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Dorktown: 2019 was the most homer-stupid year in the history of baseball

This year’s bewildering home run surge made a joke of the steroid era and all other years that came before it. With the regular season in the books, Alex Rubenstein can finally chart out the full postmortem.

The 2019 Major League Baseball season went absolutely haywire with dingers. Whether you wanna blame baseballs that are smaller, or have less drag, or are otherwise juiced, or batters who just ate their veggies, the numbers are staggering. After turning over any and every rock I could, I found that 2019, in terms of home run output, has shattered historical precedent in virtually every way, shape and form.

For the season, the average team hit 1.395 homers per game, obliterating the previous record from 2017 of 1.256. As a look at this chart will tell you, 2019 beat every other year by miles, and totally overshadowed the entire “steroid era” of the 1990s and early 2000s.

Prior to the 2019 season, the record for most homers a team had ever hit in a season was set when the Yankees went deep 267 times in 2018 — and the record for most homers a team had ever surrendered was 258 by the 2016 Reds.

This year, four teams surpassed the ‘18 Yanks, while five pitching staffs let the ‘16 Reds off the hook.

But what’s really captivating is the abundance of teams with a ridiculous combination of homers hit and allowed. Entering this season, there had been 12 instances in MLB history of a team surpassing 450. The 2000 Astros topped the list, with folks who watched all their games witnessing 483 dingers. In 2019 alone, 16 teams surpassed 450, with seven of ‘em topping the ‘00 Astros’ previous record (2019 teams represented in green):

Another staggering element to the season was the preposterous frequency with which teams hit at least five homers in a game. There were 114 such team games for the season, which absolutely laps the field from all other seasons:

On a more micro level, I explored four splits in particular: homers by inning, homers by defensive position, homers by month, and homers by platoon, with the 2019 season represented in green.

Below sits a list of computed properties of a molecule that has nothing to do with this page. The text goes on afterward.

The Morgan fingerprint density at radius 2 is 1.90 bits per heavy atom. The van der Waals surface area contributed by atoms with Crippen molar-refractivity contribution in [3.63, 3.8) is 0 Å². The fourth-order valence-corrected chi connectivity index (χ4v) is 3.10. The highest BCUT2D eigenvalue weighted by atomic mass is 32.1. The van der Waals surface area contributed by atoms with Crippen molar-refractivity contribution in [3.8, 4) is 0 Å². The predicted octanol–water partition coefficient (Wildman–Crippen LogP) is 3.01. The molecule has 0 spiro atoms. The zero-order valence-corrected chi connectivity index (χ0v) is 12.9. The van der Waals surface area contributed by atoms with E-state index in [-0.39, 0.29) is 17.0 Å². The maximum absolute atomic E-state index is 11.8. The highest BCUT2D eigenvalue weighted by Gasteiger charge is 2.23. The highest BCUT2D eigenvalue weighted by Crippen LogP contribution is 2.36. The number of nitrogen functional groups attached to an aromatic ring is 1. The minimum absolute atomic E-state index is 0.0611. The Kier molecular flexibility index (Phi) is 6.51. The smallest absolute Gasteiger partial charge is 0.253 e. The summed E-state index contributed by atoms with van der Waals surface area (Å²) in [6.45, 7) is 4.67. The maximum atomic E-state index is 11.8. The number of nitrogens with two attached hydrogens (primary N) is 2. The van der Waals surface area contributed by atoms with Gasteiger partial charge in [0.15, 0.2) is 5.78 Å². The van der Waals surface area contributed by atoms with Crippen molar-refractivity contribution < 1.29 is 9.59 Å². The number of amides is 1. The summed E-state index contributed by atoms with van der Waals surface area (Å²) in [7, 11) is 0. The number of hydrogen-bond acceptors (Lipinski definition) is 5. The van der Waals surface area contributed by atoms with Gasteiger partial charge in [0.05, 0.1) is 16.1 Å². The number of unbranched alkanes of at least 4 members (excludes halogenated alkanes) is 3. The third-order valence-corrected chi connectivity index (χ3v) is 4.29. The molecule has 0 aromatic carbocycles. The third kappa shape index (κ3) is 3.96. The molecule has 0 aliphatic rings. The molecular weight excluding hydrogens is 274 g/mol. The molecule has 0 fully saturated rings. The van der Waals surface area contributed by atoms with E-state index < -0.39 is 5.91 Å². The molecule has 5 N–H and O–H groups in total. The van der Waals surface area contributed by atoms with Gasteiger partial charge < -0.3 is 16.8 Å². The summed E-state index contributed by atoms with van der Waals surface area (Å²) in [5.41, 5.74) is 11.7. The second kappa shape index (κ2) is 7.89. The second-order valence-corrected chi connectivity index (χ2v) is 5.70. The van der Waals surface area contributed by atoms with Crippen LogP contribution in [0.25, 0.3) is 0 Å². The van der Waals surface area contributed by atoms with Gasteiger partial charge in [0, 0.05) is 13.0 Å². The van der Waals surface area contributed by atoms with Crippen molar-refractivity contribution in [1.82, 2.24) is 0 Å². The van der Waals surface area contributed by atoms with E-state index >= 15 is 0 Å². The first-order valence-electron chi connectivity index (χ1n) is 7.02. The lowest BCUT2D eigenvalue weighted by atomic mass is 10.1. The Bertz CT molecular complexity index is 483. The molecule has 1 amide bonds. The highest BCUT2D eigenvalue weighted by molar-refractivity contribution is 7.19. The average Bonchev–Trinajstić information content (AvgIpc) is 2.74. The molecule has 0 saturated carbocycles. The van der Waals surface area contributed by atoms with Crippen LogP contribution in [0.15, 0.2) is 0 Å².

Here are the historical results for homers by inning:

The results for homers by defensive position:

The results for homers by month:

The results for homers by platoon:

Those are 28 total charts. The 2019 season is leading the way in 27 of them, with only 2019’s first basemen trailing those of 2017 to prevent a clean sweep.

And last but not least, I’d be remiss if I didn’t single out one team that warms the cockles of my heart: the Baltimore baseball Orioles of Maryland, who broke the record for most homers allowed in a season in game number 128, and also whom we haven’t picked on enough lately. They wound up allowing 305, with the gap separating them from everyone else large enough to drive a semi-truck through:

They are also owners of two of the three most voluminous calendar months of home run futility in MLB history:

Their starting rotation and bullpen each made history:

Additionally, they allowed 5+ homers in a whopping 19 games:

In fact, not only has no one else ever had a season allowing 5+ homers in even half as many games, but no one else has even allowed 4+ homers in as many games as the ’19 Orioles allowed 5+ homers.

My favorite part of their season, though, might be their stretch from July 29-Aug. 10. In that time, they played 11 games, and they allowed 5+ homers in six of them. Go take another look at that chart. Only eight other teams (Reds, Tigers, Astros, Rockies, Cubs, Rangers, Pirates, Angels) have ever had six such games in a season. Which means 70 percent of MLB teams have never had an entire season with six such games. Again, the 2019 Orioles did so in an 11-game stretch.

Finally, they were 131 games into the season and still allowing two homers per game. No one else has ever been allowing two homers per game at any point deeper than 25 games into a season:

So, yes, with a special thanks to the arms of the O’s, the 2019 MLB season has put an unforgettable stamp on the long ball.